(Alliance News) - Gold miners led the charge higher on Wednesday in London after the precious metal smashed the USD2,000 mark and continued to climb, aided by a weaker dollar.
The FTSE 100 index closed up 68.72 points, or 1.1%, at 6,104.72. The FTSE 250 ended up 330.60 points, or 1.9%, at 17,638.30, and the AIM All-Share closed up 42.64 points, or 1.3%, at 3,398.94.
The Cboe UK 100 ended up 1.2% at 607.68, the Cboe UK 250 closed up 2.3% at 14,977.79, and the Cboe Small Companies ended up 0.9% at 9,208.32.
"With its miners in full swing â€“ benefiting from another record-breaking, USD2,000 per ounce-crossing performance from gold â€“ and oil up on a drop in US inventories, the FTSE matched the Dow Jones's 1% rise," said Connor Campbell at Spreadex.
He added: "Bruised, but not broken, by the morning's service PMIs disappointments, the eurozone indices remained in the green on Wednesday, but lagged behind their UK and US peers."
In European equities on Wednesday, the CAC 40 in Paris ended up 0.9%, while the DAX 30 in Frankfurt ended up 0.5%.
The eurozone's private sector economy grew at the fastest pace in over two years in July, data from IHS Markit on Wednesday showed, helped by the manufacturing sector finally returning to growth after more than a year in the doldrums.
The IHS Markit eurozone composite purchasing managers' index rose to 54.9 in July, above the 50.0 no-change mark for the first time since February. In June, the index came in at 48.5.
The eurozone's services PMI "comfortably" sat above the 50.0 mark in July, rising to 54.7 from 48.3 in June. This was, though, below the consensus expectation of 55.1, according to FXStreet.
The euro stood at USD1.1901 at the European equities close Wednesday, up against USD1.1769 at the same time on Tuesday.
In the UK, service sector activity expanded at its fastest pace in five years in July as lockdown measures eased and businesses reopened. IHS Markit's PMI rose to 56.5 points in July, up sharply from 47.1 in June and signalling the fastest pace of expansion since July 2015. The print was back above the 50.0 mark which separates expansion from contraction.
It again, though, was slightly lower than expected - with analysts pencilling in a reading of 56.6.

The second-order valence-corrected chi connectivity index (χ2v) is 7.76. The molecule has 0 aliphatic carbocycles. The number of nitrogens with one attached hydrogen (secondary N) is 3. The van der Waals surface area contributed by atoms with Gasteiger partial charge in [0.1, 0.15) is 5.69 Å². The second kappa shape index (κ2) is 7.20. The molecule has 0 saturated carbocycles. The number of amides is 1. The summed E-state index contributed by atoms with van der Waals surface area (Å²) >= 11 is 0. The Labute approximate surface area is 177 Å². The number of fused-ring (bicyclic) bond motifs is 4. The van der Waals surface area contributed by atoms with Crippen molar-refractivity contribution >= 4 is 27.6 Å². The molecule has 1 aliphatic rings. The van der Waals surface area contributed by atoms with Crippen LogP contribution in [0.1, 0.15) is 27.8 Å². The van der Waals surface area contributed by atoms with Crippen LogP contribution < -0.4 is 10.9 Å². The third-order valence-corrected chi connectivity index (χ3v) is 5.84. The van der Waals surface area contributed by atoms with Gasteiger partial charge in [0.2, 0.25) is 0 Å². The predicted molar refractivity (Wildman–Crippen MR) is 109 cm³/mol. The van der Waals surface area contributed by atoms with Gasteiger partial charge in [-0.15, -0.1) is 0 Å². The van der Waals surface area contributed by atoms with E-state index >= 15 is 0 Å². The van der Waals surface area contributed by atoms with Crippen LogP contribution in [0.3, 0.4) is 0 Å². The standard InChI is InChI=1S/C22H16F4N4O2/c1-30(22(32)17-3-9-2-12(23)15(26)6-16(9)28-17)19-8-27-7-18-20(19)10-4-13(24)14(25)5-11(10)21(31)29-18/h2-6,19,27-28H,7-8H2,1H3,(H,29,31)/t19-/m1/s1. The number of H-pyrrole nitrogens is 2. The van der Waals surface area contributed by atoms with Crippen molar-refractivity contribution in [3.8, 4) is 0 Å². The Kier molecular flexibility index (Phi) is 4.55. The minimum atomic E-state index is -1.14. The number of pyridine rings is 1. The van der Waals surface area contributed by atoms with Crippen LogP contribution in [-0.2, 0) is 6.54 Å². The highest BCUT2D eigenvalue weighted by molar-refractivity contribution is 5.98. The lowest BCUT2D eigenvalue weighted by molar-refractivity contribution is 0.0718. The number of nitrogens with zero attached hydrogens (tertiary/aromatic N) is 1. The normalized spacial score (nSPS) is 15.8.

The pound was quoted at USD1.3144 at the London equities close Wednesday, higher compared to USD1.3062 at the close on Tuesday as traders look to the Bank of England's interest decision.
The BoE will announce its latest policy move at 0700 BST on Thursday, followed by a press conference with Governor Andrew Bailey at 1000 BST.
"For now, with evidence that the economy is recovering from the low point in April, the MPC is likely to keep policy unchanged, including maintaining Bank Rate at 0.1%," said Lloyds Bank.
Over in the US, IHS Markit's services PMI registered 50.0 in July, up from 47.9 in June and improving on the flash reading of 49.6. Rising to the no-change mark of 50.0 in July signals the US service sector stabilised last month, IHS Markit said.
Meanwhile, the ISM's services PMI continued its strong rebound, up to 58.1 in July from 57.1 in June.
"This reading represents growth in the services sector for the second straight month after contraction in April and May, preceded by a 122-month period of expansion," noted Anthony Nieves, chair of the ISM Services Business Survey Committee.
Less encouragingly out the US on Wednesday, data from payroll processor ADP showed the number of private sector jobs slowed sharply in July from the prior month, as the resurgence in Covid-19 cases halted the reopening of businesses in a number of states.
According to ADP, private-sector employment increased by 167,000 in July from June, on a seasonally adjusted basis. The reading was well below the 1.5 million consensus estimate, supplied by FXStreet.